From Yahoo News:

To shed light on why humans often fall short of the best strategy with this kind of problem, scientists investigated pigeons, which often perform quite impressively on tasks requiring them to estimate relative probabilities, in some cases eclipsing human performance. Other animals do not always share the same biases as people, and therefore might help provide explanations for our behavior.

Scientists tested six pigeons with an apparatus with three keys. The keys lit up white to show a prize was available. After the birds pecked a key, one of the keys the bird did not choose deactivated, showing it was a wrong choice, and the other two lit up green. The pigeons were rewarded with bird feed if they made the right choice.

In the experiments, the birds quickly reached the best strategy for the Monty Hall problem – going from switching roughly 36 percent of the time on day one to some 96 percent of the time on day 30.

On the other hand, 12 undergraduate student volunteers failed to adopt the best strategy with a similar apparatus, even after 200 trials of practice each.

It is a pity I did not have this paper in time for the big book. It would have been perfect!

The 12 undergraduates described here seem to have performed exceptionally badly. Other such experiments have shown higher rates of people learning the correct solution after repeated trials, as I describe in Chapter Six of the book. Still, ninety-six percent is pretty impressive.

The technical paper, published in The Journal of Comparative Psychology, has been printed out and is now sitting on my desk. Now to find time to read it!

Comments

  1. #1 Who Cares
    March 5, 2010

    Oh yes that is one fun problem. What trips most people up is that they think the previous choice, 1 out of 3, is not important since they now have a 1 in 2 chance. Which is not true since the removal of a wrong choice still means that the original choice is only 1 in 3 to be right.

  2. #2 The Ridger
    March 5, 2010

    Well, pigeons have to be good at something

  3. #3 mottaaf
    March 5, 2010

    Or it could be that pigeons had approximately 2700 trials over 30 days compared to the peoples 200 total. Also, just skimming very briefly, the humans showed some learning, just not to the extent that the pigeons did.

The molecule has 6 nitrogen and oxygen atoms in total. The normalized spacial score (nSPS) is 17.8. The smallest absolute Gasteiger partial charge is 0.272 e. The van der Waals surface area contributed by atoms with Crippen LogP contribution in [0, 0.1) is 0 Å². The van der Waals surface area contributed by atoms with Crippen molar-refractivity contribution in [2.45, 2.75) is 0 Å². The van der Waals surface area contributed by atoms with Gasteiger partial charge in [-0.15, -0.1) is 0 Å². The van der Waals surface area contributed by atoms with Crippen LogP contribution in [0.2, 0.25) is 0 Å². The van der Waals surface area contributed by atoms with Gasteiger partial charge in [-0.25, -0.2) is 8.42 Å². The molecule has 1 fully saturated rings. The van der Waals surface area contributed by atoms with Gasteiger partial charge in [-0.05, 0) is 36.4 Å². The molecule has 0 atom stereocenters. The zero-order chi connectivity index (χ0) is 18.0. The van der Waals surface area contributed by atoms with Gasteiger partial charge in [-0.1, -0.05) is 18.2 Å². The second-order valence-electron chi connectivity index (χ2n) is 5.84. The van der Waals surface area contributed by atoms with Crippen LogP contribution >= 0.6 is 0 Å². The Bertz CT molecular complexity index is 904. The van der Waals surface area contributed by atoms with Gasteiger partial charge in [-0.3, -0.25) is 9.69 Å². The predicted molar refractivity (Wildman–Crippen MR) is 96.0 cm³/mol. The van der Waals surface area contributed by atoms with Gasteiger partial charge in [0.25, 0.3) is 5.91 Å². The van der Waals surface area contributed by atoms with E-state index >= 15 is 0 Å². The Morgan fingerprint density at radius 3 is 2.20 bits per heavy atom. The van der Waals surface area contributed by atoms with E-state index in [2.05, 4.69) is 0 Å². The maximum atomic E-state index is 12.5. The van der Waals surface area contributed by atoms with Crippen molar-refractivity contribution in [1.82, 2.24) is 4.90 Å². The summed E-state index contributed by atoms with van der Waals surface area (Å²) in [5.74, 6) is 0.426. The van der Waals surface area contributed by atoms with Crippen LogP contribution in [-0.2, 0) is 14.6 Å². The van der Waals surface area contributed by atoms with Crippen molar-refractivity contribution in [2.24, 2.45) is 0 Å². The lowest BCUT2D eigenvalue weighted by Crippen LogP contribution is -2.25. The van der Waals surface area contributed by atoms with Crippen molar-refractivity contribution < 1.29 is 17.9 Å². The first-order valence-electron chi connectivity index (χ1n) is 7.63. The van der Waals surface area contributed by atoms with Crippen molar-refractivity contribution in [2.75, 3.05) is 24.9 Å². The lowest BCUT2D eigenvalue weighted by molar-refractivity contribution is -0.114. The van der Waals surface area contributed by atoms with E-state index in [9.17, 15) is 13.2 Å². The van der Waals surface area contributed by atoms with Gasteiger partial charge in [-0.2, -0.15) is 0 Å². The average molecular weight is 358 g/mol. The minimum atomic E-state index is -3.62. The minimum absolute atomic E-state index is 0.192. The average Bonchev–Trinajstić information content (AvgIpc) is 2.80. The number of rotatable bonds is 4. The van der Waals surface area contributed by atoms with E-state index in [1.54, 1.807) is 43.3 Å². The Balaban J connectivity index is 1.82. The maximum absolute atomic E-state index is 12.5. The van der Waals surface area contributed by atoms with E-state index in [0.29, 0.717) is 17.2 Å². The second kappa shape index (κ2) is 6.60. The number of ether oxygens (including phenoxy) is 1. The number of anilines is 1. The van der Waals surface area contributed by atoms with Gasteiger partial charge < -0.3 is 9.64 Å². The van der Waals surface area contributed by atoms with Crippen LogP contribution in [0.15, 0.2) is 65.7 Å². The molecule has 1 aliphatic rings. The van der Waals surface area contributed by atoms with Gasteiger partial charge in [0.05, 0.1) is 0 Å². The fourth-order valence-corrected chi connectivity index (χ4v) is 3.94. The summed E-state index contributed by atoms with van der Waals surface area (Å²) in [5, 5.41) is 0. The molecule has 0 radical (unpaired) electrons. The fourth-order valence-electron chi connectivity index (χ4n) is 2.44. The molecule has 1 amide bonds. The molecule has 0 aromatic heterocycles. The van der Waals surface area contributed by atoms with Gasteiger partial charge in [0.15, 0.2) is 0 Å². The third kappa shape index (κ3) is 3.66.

4. #5 qbsmd
    March 5, 2010

    Humans aren’t very good at probability, so I guess it’s not surprising that some animals evolved under conditions that would make them better. It would be interesting if the authors speculated about why pigeons would develop that ability. I wonder if they’re better at not over rating low probability events or any of the other specific fallacies humans are prone to. Weren’t pigeons also used in research with generating superstitious behaviors by rewarding them randomly?

  5. #6 Lenoxus
    March 6, 2010

    A lot of responses to the MH problem involve the person getting it wrong, then explaining afterwards that they thought the host picked the second door at random. I’m still not sure I can imagine how that would work as either a game show or an interesting puzzle.

    Host: I’m going to open Door 3. And… it’s got the prize! A car filled with delicious bird seed! Knowing that the other two doors are empty, the big question is: are you going to switch to it?

    I believe the mathematical answer to that is “duh”.

    One thing that may have helped the pigeons was not getting hung up on the motivations of the testers, instead dealing with the problem solely in a “computing” sense (“Hey, this strategy seems to work better, so I’ll stick to it”). The human ability to think well is also an ability to overthink…

    Now I’m wondering if the human group was likewise given the opportunity to play the game repeatedly. (If not, it’s not really a fair comparison.)

    Part of me wants to believe that there must be a point at which people (who may have misunderstood the problem before) eventually catch on to the best strategy. Of course, if that were actually how the human mind worked, we wouldn’t have casinos. I wonder if pigeons can be motivated to irrationally gamble?

  6. #7 Lenoxus
    March 6, 2010

    Aaand my question was already answered in an earlier post; I guess that paragraph was TSDR. Thanks mottaaf!

  7. #8 artie
    March 6, 2010

    Humans know it’s a test. Pigeons don’t.

  8. #9 rich lawler
    March 6, 2010

    I still want to read your book Jason. It is on my list. However, I recently read a touching fiction book called “the curious incident of the dog in the night” about an autistic child. In the book, the main character spends about 3 pages discussing the Monty Hall problem–I thought of your book when I read this.

  9. #10 Jason Rosenhouse
    March 6, 2010

    Hi Rich. I mention “the curious incident of the dog in the night&rdquo in my book. I loved that novel! Hope you enjoy the Monty Hall book.

  10. #11 Anonymous
    March 6, 2010

    Check this out: http://www.scribd.com/doc/20823892/Monty-Hall-Redux
    Moral: There are pigeons and then there are “pigeons”

  11. #12 rob
    March 8, 2010

    5 out of 4 pigeons, however, performed poorly at statistical analysis.

  12. #13 Leeman
    March 11, 2010

    Hah! Looks like you jumped to conclusions yet again. Everyone knows that undergrads aren’t human!

  13. #14 Rick McCourt
    March 25, 2010

    Does this mean that pigeons are Bayesians?
    Having not read the paper, I’m wondering if the pigeons simply responded to something happening to one of the items not picked. That is, they picked an item, it just sat there, and then some other lucky hairy biped picked another item and something happened. So the “choice” is to “pick another item.”